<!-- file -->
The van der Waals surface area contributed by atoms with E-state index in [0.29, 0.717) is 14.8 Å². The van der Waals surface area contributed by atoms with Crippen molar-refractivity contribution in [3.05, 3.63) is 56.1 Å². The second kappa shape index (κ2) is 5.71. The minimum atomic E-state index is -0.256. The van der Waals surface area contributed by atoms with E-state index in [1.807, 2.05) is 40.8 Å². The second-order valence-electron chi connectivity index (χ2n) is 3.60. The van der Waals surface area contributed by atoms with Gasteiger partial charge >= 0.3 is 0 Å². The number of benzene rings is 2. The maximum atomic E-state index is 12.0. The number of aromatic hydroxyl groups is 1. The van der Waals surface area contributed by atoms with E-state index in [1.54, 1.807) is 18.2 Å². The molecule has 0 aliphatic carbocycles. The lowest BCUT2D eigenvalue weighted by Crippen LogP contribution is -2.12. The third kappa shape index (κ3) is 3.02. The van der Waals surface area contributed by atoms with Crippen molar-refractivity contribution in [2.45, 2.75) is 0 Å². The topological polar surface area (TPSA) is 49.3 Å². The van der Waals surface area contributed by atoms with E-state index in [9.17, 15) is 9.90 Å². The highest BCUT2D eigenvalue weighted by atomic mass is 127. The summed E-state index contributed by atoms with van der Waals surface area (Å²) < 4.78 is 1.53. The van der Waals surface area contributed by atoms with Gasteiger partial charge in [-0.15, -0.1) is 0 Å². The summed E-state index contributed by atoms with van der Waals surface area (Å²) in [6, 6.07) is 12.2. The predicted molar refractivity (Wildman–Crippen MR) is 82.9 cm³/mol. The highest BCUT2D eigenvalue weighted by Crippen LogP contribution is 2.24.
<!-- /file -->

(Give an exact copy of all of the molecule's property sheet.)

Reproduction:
The van der Waals surface area contributed by atoms with E-state index in [0.29, 0.717) is 14.8 Å². The van der Waals surface area contributed by atoms with Crippen molar-refractivity contribution in [3.05, 3.63) is 56.1 Å². The second kappa shape index (κ2) is 5.71. The minimum atomic E-state index is -0.256. The van der Waals surface area contributed by atoms with E-state index in [1.807, 2.05) is 40.8 Å². The second-order valence-electron chi connectivity index (χ2n) is 3.60. The van der Waals surface area contributed by atoms with Gasteiger partial charge >= 0.3 is 0 Å². The number of benzene rings is 2. The maximum atomic E-state index is 12.0. The number of aromatic hydroxyl groups is 1. The van der Waals surface area contributed by atoms with E-state index in [1.54, 1.807) is 18.2 Å². The molecule has 0 aliphatic carbocycles. The lowest BCUT2D eigenvalue weighted by Crippen LogP contribution is -2.12. The third kappa shape index (κ3) is 3.02. The van der Waals surface area contributed by atoms with Crippen molar-refractivity contribution in [2.45, 2.75) is 0 Å². The topological polar surface area (TPSA) is 49.3 Å². The van der Waals surface area contributed by atoms with E-state index in [9.17, 15) is 9.90 Å². The highest BCUT2D eigenvalue weighted by atomic mass is 127. The summed E-state index contributed by atoms with van der Waals surface area (Å²) < 4.78 is 1.53. The van der Waals surface area contributed by atoms with Gasteiger partial charge in [-0.15, -0.1) is 0 Å². The summed E-state index contributed by atoms with van der Waals surface area (Å²) in [6, 6.07) is 12.2. The predicted molar refractivity (Wildman–Crippen MR) is 82.9 cm³/mol. The highest BCUT2D eigenvalue weighted by Crippen LogP contribution is 2.24.